A Social Panorama

A Social Panorama

We love to watch other people. It is a basic human tendency to observe and speculate on fellow humans, and we watch them all the time: in airports, malls, hotel lounges, doctor’s clinic, out on the street. We judge them based on how they dress and talk, we imagine their occupations and love lives, and we put them in categories and boxes in our mind. Gurcharan Singh has turned this from a private voyeuristic act into a grand artistic preoccupation: his latest suite captures a panorama of individuals in various social settings.

Artists present for us a lens through which we view the world. Gurcharan’s lens consists of human forms and gestures. His world is not a hostile world filled with conflict, but one where meaning and understanding is sought through interpersonal relations, everyday events and the mélange of how different personalities collide. Gurcharan eschews themes of politics and economics, and focuses instead on the intimacies and intricacies of human interaction and behaviour. His characters span social classes, genders and age groups, and the palette of emotions that he presents leaves no colour unexplored.

His canvasses are typically large tableaux featuring characters of all genders and ages, and even domesticated animals and birds. Some of them are dressed in modern clothes; others are clearly from earlier times. There is a mix of nationalities as well, coming together in compositions that contain a larger narrative of the world they live in, and that they share this world in spite of differences. His characters are juxtaposed, and not necessarily connected to each other: for example, the man with a suspicious look on his face, seated with a live bird in his hands at a table with fruits; a woman barely wrapped in a some sort of fabric, walking with her head hung in shame; a baby crawling on a table with someone playfully reaching out for it; the man in a suit and hat with a moll.

In his earlier work, Gurcharan has taken on social issues, such as the suffering of the underprivileged, and the victims of violence and injustice. (His works after the 1984 Delhi riots are an example of that.) His latest work, though, turns its eye inwards to more everyday emotions: the lust of a young man, the joy of a mother holding her child in her arms, the worry (for reasons it is up to us to imagine), the banter of two youngsters in animated conversation. The tone of the paintings encompasses a range of idiosyncrasies of people and social circumstances. If we are to look at artists who are preoccupied with social and familial interactions and those who reflect on the society via the human form, Gurcharan has created a niche of his own in handling the subject. At one end of the spectrum it is neither full of gaiety or froth in a fantastical setting nor is it weighed down by issues of the working class. Currently his preoccupation is the human psyche.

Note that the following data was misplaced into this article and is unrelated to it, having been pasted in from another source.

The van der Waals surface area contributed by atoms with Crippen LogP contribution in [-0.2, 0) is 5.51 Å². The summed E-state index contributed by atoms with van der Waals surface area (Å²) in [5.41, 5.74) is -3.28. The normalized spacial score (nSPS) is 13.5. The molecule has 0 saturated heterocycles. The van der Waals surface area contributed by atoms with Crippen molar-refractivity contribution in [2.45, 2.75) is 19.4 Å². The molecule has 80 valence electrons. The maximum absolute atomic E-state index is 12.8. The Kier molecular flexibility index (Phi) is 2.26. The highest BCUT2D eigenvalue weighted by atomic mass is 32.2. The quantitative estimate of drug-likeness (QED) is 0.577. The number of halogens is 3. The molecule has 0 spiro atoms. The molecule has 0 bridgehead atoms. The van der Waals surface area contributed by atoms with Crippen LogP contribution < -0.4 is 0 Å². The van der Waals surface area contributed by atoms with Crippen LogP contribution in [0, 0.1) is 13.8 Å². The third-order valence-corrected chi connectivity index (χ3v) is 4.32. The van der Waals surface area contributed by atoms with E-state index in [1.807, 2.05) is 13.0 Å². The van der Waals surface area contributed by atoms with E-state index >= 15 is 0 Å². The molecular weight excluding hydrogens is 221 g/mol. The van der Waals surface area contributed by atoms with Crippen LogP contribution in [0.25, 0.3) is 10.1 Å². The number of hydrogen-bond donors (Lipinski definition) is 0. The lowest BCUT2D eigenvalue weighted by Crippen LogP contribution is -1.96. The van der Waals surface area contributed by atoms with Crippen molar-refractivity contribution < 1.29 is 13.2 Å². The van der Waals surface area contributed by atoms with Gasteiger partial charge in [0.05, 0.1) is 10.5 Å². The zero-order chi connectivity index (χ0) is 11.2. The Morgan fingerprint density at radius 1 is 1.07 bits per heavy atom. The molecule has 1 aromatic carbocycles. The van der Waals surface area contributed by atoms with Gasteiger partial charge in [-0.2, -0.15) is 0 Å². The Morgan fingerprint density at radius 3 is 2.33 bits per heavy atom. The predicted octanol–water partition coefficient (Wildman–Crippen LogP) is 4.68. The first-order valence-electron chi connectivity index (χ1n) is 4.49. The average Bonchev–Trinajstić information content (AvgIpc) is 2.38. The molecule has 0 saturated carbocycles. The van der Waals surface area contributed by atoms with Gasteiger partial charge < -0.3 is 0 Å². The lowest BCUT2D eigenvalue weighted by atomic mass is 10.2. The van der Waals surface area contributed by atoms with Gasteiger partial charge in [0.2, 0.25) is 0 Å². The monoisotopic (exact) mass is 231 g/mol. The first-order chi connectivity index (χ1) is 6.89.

These works evoke nostalgia for a bygone era. The absence of typical contemporary things like electronic equipment or vehicles recall an earlier period; a time when the pace of life was slower, there were joint families, children played in the backyard with domestic pets and people spent time with each other rather than interact through internet social networking sites.

Emotions, characters and moods are expressed as much with hand gestures, bodily poses as with the choice of colours. From deep violet tones for a figure, to blue or green faces, and brightly coloured attire the paintings are enlivened and made communicative through the use of an unrealistic palette. The emotive use of colours calls to mind Post Impressionists like Henri Matisse and Andre Derain. The use of domestic creatures like dogs, cats and the most frequently used parrot motif suggest ideas of compassion, love, care, loyalty and trust. Noticeably these pets are always in motion, never caged or chained. He paints implausible and humorous situations like the one where a little girl is seen holding a fish in her hands. And then another where we see a frog, rendered almost like a caricature, on top of a table alongside a bottle of alcohol and a cocktail glass.

There are recurring features in these paintings like the large table at the centre of a composition around which the figures are positioned. This trope is as useful in the technical aspect of laying out several figures as it is symbolic of communal dinning. A large table shared by all and sundry - a reminder that we are made of and will go back to the same elements in spite of the cosmetic differences. Another repeated device is that of arches and windows which is used to create space and depth. He creates a complex plane and a dramatic montage that keeps one engaged from edge to edge, calling attention to each character.

There is a warm and agreeable feeling in the latest paintings even as he admits the non-agreeable elements of a society in his tableaux. The world he creates is akin to a fable and the people he portrays seem to be from a distant land. These works are like a theatrical stage on which all kinds of characters are performing their parts and we play spectators.

December 2011
Jasmine Shah Varma
Writer and independent curator based in Mumbai

Published by The Viewing Room in the catalogue for Gurcharan Singh’s ‘Twilight Tales’